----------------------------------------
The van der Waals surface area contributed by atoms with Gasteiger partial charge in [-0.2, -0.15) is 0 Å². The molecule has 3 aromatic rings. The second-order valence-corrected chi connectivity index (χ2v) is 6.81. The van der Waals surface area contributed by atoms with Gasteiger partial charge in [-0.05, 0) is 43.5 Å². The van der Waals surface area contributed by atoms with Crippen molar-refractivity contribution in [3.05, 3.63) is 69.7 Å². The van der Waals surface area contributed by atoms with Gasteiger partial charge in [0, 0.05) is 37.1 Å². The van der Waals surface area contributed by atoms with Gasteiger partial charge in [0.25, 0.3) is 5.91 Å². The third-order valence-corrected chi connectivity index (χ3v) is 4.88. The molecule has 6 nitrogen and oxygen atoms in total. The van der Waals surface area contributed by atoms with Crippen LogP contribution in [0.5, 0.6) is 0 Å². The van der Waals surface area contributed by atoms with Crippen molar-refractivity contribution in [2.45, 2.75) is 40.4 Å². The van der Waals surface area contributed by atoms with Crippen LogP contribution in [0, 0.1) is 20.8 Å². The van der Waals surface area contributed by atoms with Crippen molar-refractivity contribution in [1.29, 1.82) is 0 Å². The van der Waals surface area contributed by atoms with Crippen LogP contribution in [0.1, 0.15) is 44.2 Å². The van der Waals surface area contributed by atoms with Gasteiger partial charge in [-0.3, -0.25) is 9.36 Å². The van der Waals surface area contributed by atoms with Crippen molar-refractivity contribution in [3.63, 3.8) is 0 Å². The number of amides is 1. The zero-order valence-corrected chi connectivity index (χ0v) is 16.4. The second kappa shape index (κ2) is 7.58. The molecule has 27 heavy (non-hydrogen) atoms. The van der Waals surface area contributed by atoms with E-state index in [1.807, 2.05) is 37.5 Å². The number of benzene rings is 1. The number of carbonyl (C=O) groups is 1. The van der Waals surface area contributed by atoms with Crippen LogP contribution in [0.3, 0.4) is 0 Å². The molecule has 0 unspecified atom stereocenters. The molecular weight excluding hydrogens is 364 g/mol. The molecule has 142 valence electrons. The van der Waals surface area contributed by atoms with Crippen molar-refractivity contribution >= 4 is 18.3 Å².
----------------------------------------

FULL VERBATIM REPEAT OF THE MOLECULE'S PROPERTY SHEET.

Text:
The van der Waals surface area contributed by atoms with Gasteiger partial charge in [-0.2, -0.15) is 0 Å². The molecule has 3 aromatic rings. The second-order valence-corrected chi connectivity index (χ2v) is 6.81. The van der Waals surface area contributed by atoms with Gasteiger partial charge in [-0.05, 0) is 43.5 Å². The van der Waals surface area contributed by atoms with Crippen molar-refractivity contribution in [3.05, 3.63) is 69.7 Å². The van der Waals surface area contributed by atoms with Gasteiger partial charge in [0, 0.05) is 37.1 Å². The van der Waals surface area contributed by atoms with Gasteiger partial charge in [0.25, 0.3) is 5.91 Å². The third-order valence-corrected chi connectivity index (χ3v) is 4.88. The molecule has 6 nitrogen and oxygen atoms in total. The van der Waals surface area contributed by atoms with Crippen LogP contribution in [0.5, 0.6) is 0 Å². The van der Waals surface area contributed by atoms with Crippen molar-refractivity contribution in [2.45, 2.75) is 40.4 Å². The van der Waals surface area contributed by atoms with Crippen LogP contribution in [0, 0.1) is 20.8 Å². The van der Waals surface area contributed by atoms with Crippen molar-refractivity contribution in [1.29, 1.82) is 0 Å². The van der Waals surface area contributed by atoms with Crippen LogP contribution in [0.1, 0.15) is 44.2 Å². The van der Waals surface area contributed by atoms with Gasteiger partial charge in [-0.3, -0.25) is 9.36 Å². The van der Waals surface area contributed by atoms with Crippen molar-refractivity contribution in [3.63, 3.8) is 0 Å². The number of amides is 1. The zero-order valence-corrected chi connectivity index (χ0v) is 16.4. The second kappa shape index (κ2) is 7.58. The molecule has 27 heavy (non-hydrogen) atoms. The van der Waals surface area contributed by atoms with E-state index in [1.807, 2.05) is 37.5 Å². The number of benzene rings is 1. The number of carbonyl (C=O) groups is 1. The van der Waals surface area contributed by atoms with Crippen LogP contribution in [0.3, 0.4) is 0 Å². The molecule has 0 unspecified atom stereocenters. The molecular weight excluding hydrogens is 364 g/mol. The molecule has 142 valence electrons. The van der Waals surface area contributed by atoms with Crippen molar-refractivity contribution >= 4 is 18.3 Å².